In order to become eligible for citizenship a green card must be maintained by an immigrant to continue to work and live in the United States. A permanent resident bears the risk that their green card can be revoked if they commit a prohibited act, which under United States law allows them to become subject to deportation. This regulation is detailed under section 237 and 212 of the Immigration and Nationality Act–
“Any alien who at the time of entry or adjustment of status was within one or more of the classes of aliens inadmissible by the law existing at such time is deportable.”
If such an act is committed by the applicant, their right to remain as a permanent resident will be brought before and determined by an immigration court.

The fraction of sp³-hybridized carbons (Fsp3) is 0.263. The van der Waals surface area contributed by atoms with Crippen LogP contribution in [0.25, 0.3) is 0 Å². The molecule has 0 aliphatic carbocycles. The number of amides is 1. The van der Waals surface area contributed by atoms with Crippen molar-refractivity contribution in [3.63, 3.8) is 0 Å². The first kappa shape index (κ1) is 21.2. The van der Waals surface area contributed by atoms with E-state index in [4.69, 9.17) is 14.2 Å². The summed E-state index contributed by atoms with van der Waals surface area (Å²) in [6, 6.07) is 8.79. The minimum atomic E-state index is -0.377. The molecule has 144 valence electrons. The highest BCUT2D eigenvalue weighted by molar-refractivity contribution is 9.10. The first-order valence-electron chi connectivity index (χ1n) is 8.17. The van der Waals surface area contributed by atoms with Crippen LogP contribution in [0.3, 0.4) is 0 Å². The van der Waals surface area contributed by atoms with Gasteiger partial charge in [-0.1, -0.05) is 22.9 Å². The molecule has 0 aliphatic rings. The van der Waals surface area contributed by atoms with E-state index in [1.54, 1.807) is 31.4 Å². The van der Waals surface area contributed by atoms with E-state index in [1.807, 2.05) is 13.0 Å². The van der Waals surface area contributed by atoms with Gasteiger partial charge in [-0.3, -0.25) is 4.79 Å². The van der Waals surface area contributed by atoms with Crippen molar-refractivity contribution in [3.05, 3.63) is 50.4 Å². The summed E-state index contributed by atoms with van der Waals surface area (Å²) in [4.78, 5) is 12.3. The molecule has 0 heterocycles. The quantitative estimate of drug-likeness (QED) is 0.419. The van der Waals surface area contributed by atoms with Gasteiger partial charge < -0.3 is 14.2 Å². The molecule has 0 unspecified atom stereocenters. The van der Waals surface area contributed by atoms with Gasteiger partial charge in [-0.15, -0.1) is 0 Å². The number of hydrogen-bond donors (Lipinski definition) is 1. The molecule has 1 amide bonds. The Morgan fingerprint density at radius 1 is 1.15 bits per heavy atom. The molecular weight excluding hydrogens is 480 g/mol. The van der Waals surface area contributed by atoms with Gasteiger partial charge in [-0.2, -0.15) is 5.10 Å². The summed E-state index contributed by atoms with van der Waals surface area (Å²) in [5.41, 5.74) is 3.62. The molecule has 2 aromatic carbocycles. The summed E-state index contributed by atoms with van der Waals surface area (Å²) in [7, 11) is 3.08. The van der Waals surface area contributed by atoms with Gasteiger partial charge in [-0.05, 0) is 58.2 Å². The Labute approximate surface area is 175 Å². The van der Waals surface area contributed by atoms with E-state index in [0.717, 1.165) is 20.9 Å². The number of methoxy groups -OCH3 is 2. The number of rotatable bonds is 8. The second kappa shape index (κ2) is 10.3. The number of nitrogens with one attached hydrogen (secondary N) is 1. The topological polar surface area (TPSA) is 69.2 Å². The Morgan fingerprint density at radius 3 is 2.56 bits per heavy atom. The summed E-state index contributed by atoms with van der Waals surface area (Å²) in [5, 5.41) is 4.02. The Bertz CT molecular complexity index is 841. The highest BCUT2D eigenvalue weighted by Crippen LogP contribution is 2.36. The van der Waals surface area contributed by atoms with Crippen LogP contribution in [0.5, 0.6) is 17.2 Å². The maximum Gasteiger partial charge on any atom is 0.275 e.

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ABANDONING PERMANENT RESIDENT STATUS
Alternatively it can be determined that permanent residence has been abandoned if:
- He or she has relocated to a different country with the intention of residing there permanently.
- He or she has exceeded one year of remaining outside of the United States and additionally have not obtained a reentry permit or a returning resident visa.
- Alternatively if a reentry permit was obtained but not a returning resident visa and he or she has exceeded two years of remaining outside of the United States.
- There has been a failure to file income tax whilst outside of the United States – this is subject of any length of time.
- If it was declared on any tax return that he or she are a “nonimmigrant”
Maintaining Permanent Residence Links
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Carl Shusterman served as an INS Trial Attorney (1976-82) before opening a firm specializing exclusively in US immigration law. He is a Certified Specialist in Immigration Law who has testified as an expert witness before the US Senate Immigration Subcommittee. Carl was featured in the February 2018 edition of SuperLawyers Magazine.
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